Homily for he 5th Sunday of Easter, Year B

Readings: Acts 9:26-31; 1 John 3:18-24 3:18-24; John 15:1-8  
Theme:   ‘I am the vine, you are the branches’ (Jn 15:5)

The context of today’s gospel reading is Jesus’ long discourse to his disciples at the Last Supper. While fully aware of his enemies’ determination to destroy him, Jesus’ concern is not for himself but for his disciples. He wants to prepare them for the challenges they will face in bearing witness to him and continuing his mission. Throughout John’s Gospel Jesus uses images, such as Light, Bread, Shepherd, to convey his message. In today’s gospel reading he uses an image familiar to his disciples: the image of the vine and the branches.

Culturally and economically the cultivation of vines was as important in Israel as the cultivation of potatoes was (and still is) in Ireland. Several passages in the Hebrew Scriptures refer to the people of Israel as a vine, planted and cared for by God and destined to produce wholesome fruit. Sadly, this particular vine fell far short of the expectations of the gardener (God). In the words of the prophet Isaiah, ‘He (the Lord) ploughed the land and cleared it of stones. Then he planted it with the choicest vines, built a watchtower in the middle of it, and dug a wine vat in it; He expected it to produce good grapes, but it produced only wild ones’ (Is 5:2).

In today’s gospel Jesus applies the image of the vine to himself and his relationship with his disciples. Jesus is the vine, and we are the branches. Without the nourishment, moisture and support offered by the vine, the branches wither and die. This means that our lives must be rooted in Christ – a truth we may find hard to accept at a time when self-reliance, independence, and self-assertion are promoted as the supreme values. Nowadays, we are encouraged to create our own identities. We are told that we are what we make of ourselves. It is, of course, true that we can, and must, shape and direct our lives. But the image of Christ, the vine, reminds us that we are loved, sustained, redeemed, and sanctified through the person of Christ, and that, cut off from him, we are, quite simply, good for nothing (cf. Jn 15:5).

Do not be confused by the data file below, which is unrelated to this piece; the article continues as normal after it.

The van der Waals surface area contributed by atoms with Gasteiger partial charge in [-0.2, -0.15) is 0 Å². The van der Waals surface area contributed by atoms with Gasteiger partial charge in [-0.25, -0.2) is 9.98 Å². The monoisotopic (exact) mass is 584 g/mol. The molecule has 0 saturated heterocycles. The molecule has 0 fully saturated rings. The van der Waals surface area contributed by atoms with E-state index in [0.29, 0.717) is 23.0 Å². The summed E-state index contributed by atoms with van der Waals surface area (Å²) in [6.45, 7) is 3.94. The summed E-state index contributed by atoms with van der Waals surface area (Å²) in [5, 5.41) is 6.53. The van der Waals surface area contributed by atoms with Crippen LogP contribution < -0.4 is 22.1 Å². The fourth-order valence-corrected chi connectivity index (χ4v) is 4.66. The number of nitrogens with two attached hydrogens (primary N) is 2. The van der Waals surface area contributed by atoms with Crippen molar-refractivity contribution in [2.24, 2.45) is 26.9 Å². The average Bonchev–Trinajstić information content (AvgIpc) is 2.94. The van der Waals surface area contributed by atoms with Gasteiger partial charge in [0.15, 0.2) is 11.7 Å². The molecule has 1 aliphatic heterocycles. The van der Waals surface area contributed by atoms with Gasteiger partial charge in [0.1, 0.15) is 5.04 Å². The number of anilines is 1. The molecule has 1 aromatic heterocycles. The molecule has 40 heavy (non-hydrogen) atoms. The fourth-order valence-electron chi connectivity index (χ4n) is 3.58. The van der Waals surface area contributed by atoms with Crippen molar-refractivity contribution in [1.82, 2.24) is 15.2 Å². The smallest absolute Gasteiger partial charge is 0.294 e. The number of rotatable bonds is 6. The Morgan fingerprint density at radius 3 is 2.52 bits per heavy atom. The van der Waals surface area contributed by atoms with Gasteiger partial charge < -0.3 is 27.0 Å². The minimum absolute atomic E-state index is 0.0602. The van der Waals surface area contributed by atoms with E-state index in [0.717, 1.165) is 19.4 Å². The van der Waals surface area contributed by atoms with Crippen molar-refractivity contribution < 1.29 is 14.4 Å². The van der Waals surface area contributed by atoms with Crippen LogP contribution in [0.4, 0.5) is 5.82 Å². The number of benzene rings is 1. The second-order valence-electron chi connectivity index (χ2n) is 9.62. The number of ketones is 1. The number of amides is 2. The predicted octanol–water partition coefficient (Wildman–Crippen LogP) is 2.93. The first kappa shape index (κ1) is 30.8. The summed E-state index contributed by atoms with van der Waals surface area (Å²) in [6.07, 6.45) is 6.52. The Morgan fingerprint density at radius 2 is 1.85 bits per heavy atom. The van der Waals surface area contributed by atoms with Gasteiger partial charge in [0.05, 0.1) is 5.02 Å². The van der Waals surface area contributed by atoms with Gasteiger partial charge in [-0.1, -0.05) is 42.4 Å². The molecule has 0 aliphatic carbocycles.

The image of the vine teaches us that, just as the vine sustains the branches, enabling them to bear fruit, so too Christ sustains and nourishes us, so that we will be fruitful. And, just as the best fruit comes from careful pruning, so we, too, need pruning from time to time. We may have developed habits that are harmful in our lives, unwanted growths that sap our energy, and diminish our fruitfulness. Jesus tells his disciples: ‘You are pruned already by means of the word I have spoken to you’.  When we listen attentively to the Word of God and let take root in us, we are  pruned to become stronger, healthier, and more fruitful branches of the true vine.

The image of the vine also illustrates that Christ needs us. We are the branches, and it is the branches that bear the grapes. In the oft-quoted words of St Teresa of Avila: ‘Christ has no body now but yours, no hands, no feet on earth but yours; yours are the eyes with which he looks compassion on this world; yours are the feet with which he is to go about doing good;  and yours are the hands, with which he is to bless us now.’  Yes, Christ depends on us to be fruitful – to produce the fruits of love in the world for which he laid down his life.  However, being fruitful must not be equated with being successful, or at least what is often seen as success in our materialistic world. Christ is not asking us to be successful or famous, but to be fruitful. This means letting the love we constantly receive from him flow through us, and out to others for their benefit, and this is something that may often go unheralded and unrewarded.

The secret of bearing fruit is ‘remaining in’ Christ – a phrase that is repeated  several times in today’s gospel passage.  ‘Remaining in’ Christ is much more than the keeping of rules, though this is not unimportant. It means living in an intimate ‘I-thou’ relationship with Christ who has made his home in us (Jn 15:4) Ultimately it means living in love, the same love that unites the Father and the Son: ‘As the Father has loved me, so I have loved you, remain in my love’ (Jn 15:9). I end with a poem by Malcolm Guite, entitled ‘I am the Vine’, in which he invites us to consider what it might feel like to be part of the vine.

How might it feel to be part of the vine?
Not just to see the vineyard from afar
Or even pluck the clusters, press the wine,
But to be grafted in, to feel the stir
Of inward sap that rises from our root,
Himself deep planted in the ground of Love,
To feel a leaf unfold a tender shoot,
As tendrils curled unfurl, as branches give
A little to the swelling of the grape,
In gradual perfection, round and full,
To bear within oneself the joy and hope
Of God’s good vintage, till it’s ripe and whole.
What might it mean to bide and to abide
In such rich love as makes the poor heart glad?

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